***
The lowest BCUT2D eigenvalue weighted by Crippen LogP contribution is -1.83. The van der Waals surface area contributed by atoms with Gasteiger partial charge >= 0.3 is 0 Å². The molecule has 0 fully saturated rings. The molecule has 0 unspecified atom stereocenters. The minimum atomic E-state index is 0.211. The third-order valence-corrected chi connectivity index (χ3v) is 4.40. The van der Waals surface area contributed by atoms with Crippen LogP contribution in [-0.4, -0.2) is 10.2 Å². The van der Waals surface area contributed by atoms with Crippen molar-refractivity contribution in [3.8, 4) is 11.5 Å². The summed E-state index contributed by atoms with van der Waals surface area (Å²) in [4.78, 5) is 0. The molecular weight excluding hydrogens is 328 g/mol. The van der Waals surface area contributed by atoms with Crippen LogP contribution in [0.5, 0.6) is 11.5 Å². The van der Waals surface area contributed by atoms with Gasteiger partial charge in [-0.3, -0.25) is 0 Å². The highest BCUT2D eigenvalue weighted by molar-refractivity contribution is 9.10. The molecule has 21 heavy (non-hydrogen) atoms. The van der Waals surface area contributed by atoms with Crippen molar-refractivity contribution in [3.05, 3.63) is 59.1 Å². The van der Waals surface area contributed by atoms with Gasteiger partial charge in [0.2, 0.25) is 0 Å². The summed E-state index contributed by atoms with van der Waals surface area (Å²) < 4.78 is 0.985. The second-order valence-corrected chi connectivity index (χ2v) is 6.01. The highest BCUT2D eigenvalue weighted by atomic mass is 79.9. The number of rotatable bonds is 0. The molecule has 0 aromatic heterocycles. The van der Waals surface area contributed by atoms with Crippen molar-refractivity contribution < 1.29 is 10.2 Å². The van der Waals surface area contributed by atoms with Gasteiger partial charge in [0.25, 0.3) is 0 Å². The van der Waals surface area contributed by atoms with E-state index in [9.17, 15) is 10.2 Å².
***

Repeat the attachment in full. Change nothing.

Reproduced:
The lowest BCUT2D eigenvalue weighted by Crippen LogP contribution is -1.83. The van der Waals surface area contributed by atoms with Gasteiger partial charge >= 0.3 is 0 Å². The molecule has 0 fully saturated rings. The molecule has 0 unspecified atom stereocenters. The minimum atomic E-state index is 0.211. The third-order valence-corrected chi connectivity index (χ3v) is 4.40. The van der Waals surface area contributed by atoms with Crippen LogP contribution in [-0.4, -0.2) is 10.2 Å². The van der Waals surface area contributed by atoms with Crippen molar-refractivity contribution in [3.8, 4) is 11.5 Å². The summed E-state index contributed by atoms with van der Waals surface area (Å²) in [4.78, 5) is 0. The molecular weight excluding hydrogens is 328 g/mol. The van der Waals surface area contributed by atoms with Crippen LogP contribution in [0.5, 0.6) is 11.5 Å². The van der Waals surface area contributed by atoms with Gasteiger partial charge in [-0.3, -0.25) is 0 Å². The highest BCUT2D eigenvalue weighted by molar-refractivity contribution is 9.10. The molecule has 21 heavy (non-hydrogen) atoms. The van der Waals surface area contributed by atoms with Crippen molar-refractivity contribution in [3.05, 3.63) is 59.1 Å². The van der Waals surface area contributed by atoms with Gasteiger partial charge in [0.2, 0.25) is 0 Å². The summed E-state index contributed by atoms with van der Waals surface area (Å²) < 4.78 is 0.985. The second-order valence-corrected chi connectivity index (χ2v) is 6.01. The highest BCUT2D eigenvalue weighted by atomic mass is 79.9. The number of rotatable bonds is 0. The molecule has 0 aromatic heterocycles. The van der Waals surface area contributed by atoms with Crippen molar-refractivity contribution < 1.29 is 10.2 Å². The van der Waals surface area contributed by atoms with Gasteiger partial charge in [0.25, 0.3) is 0 Å². The van der Waals surface area contributed by atoms with E-state index in [9.17, 15) is 10.2 Å².